HMRC will be applying a light touch approach to penalties for any non-deliberate errors in the first 6 months where businesses have acted in good faith and says in its guidance that “if there is doubt whether a type of work falls within the definition of building and construction services, as long as the recipient is VAT registered and the payments are subject to CIS, the reverse charge should apply.”

Other practical issues

You can use HMRC’s website to check if businesses are VAT registered using:
HMRC does not require businesses to verify the CIS registration of existing customers but businesses should check that existing documentation (e.g. deductions certificates) is correct and current.  Subcontractors can verify CIS registration by requesting details from the contractor and should keep copies of any documentation on file. Contractors can use the CIS verification system or their own CIS software to verify any new subcontractors (using names, UTR and NI number/company registration number).

DRC supplies should not be accounted for under the flat rate scheme, therefore flat rate scheme users who receive DRC supplies will need to consider whether the flat rate scheme is still beneficial or if they would be better moving to use of the standard scheme.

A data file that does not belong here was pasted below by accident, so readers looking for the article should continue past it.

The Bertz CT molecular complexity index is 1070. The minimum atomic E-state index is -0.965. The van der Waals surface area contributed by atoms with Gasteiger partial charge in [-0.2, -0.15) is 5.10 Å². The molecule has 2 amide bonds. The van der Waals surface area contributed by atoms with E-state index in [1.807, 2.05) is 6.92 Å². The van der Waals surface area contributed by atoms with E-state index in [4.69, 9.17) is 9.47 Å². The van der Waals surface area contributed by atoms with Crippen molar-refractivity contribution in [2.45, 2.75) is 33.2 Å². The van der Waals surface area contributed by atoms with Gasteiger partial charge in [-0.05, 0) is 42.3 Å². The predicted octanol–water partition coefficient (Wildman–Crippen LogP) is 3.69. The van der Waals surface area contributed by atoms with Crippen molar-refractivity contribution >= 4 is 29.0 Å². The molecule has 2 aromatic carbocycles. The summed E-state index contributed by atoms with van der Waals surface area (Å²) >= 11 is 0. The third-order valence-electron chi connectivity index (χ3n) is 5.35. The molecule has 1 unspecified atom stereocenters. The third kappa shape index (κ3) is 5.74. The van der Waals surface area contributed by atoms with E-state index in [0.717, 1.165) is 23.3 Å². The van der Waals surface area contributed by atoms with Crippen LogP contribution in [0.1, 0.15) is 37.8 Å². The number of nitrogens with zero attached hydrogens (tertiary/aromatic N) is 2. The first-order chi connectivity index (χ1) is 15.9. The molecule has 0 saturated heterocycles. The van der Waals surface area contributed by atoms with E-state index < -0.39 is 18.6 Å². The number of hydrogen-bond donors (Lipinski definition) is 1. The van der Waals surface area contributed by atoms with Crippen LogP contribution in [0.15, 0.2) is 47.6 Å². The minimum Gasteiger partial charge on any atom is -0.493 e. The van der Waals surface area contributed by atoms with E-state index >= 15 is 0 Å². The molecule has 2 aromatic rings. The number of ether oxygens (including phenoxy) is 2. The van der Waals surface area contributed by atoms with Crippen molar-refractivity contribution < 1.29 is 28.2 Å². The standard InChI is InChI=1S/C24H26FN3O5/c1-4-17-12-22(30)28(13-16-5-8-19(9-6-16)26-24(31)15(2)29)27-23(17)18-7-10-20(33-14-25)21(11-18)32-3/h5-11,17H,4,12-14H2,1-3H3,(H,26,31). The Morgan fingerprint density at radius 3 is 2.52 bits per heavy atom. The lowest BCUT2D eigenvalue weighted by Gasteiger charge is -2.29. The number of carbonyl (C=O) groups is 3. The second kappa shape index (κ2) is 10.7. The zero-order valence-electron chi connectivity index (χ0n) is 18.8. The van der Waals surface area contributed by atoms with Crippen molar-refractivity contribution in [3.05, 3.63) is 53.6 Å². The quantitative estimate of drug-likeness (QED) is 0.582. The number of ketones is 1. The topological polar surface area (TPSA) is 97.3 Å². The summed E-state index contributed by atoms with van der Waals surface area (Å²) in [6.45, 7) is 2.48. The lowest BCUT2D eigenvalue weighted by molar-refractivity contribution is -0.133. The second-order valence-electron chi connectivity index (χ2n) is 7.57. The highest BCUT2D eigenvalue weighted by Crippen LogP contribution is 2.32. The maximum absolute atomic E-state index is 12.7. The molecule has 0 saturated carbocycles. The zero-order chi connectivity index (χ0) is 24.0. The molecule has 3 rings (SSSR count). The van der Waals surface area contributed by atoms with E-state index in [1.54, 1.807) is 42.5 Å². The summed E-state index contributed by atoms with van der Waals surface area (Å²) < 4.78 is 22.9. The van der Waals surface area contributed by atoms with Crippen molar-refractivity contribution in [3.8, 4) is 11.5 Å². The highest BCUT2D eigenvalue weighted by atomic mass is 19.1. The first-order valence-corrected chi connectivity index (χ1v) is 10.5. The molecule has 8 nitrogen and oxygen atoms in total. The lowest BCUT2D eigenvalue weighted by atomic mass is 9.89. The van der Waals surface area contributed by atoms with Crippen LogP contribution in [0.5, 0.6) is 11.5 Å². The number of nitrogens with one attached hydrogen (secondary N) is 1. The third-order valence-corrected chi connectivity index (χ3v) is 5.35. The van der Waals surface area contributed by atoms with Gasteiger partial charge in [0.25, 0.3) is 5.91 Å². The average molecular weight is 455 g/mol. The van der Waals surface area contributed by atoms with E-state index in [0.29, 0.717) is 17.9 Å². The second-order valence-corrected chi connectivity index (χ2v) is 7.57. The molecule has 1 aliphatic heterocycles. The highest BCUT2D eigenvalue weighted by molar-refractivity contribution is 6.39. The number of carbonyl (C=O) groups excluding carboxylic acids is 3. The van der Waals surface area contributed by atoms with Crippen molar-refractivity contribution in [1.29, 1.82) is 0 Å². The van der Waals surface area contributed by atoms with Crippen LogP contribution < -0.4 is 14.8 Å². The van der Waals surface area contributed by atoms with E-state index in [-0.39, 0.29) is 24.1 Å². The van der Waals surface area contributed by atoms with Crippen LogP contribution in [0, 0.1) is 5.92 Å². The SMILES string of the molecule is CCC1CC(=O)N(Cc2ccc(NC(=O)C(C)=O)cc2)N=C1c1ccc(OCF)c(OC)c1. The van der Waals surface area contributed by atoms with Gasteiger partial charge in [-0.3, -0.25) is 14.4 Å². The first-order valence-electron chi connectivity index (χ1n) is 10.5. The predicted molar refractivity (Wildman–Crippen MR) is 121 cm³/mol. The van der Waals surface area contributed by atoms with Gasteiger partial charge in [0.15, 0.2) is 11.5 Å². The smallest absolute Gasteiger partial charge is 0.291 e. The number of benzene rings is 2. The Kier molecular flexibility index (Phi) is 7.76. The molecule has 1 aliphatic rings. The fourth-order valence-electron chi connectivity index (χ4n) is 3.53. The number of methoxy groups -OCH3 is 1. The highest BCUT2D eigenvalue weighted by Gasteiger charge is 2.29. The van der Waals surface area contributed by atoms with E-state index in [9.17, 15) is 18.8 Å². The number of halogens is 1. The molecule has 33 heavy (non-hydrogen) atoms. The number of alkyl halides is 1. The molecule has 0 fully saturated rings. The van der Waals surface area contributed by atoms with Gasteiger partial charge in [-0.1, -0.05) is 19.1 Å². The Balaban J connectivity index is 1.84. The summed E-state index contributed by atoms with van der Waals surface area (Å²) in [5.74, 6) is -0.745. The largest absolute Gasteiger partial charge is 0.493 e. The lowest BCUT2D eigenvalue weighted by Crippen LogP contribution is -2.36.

What should I be doing now?

If you are involved in projects involving construction services that will end after 1 March 2021, the DRC is likely to have a significant impact on your accounting, invoicing and cashflow position. You will therefore need to consider how the introduction of the DRC will affect you and make plans to ensure you are ready for the changes.

If you have not already updated your IT systems, prepared your staff for the associated invoicing and payment changes, you will need to do so now to ensure that you are correctly accounting for VAT from 1 March 2021 onwards. Although HMRC will be adopting a light touch in the first 6 months, any deliberate errors are likely to attract penalties therefore it is important that attention is paid to this now so that there is a smooth transition for your business.

You may want to contact your regular suppliers /subcontractors to discuss and agree any changes required and to reflect these within any contracts if needed.

The DRC changes will be quickly followed by IR35 and CIS technical changes in April that you will also need to be aware of. As businesses within the sector have been struggling over the last year due to COVID and the level of activity is reduced, you may have overlooked this. Our multi-disciplinary teams can help you with these challenges.

If you would like to discuss further in relation to your own position, please contact us or your usual A&M VAT adviser.

Useful HMRC Links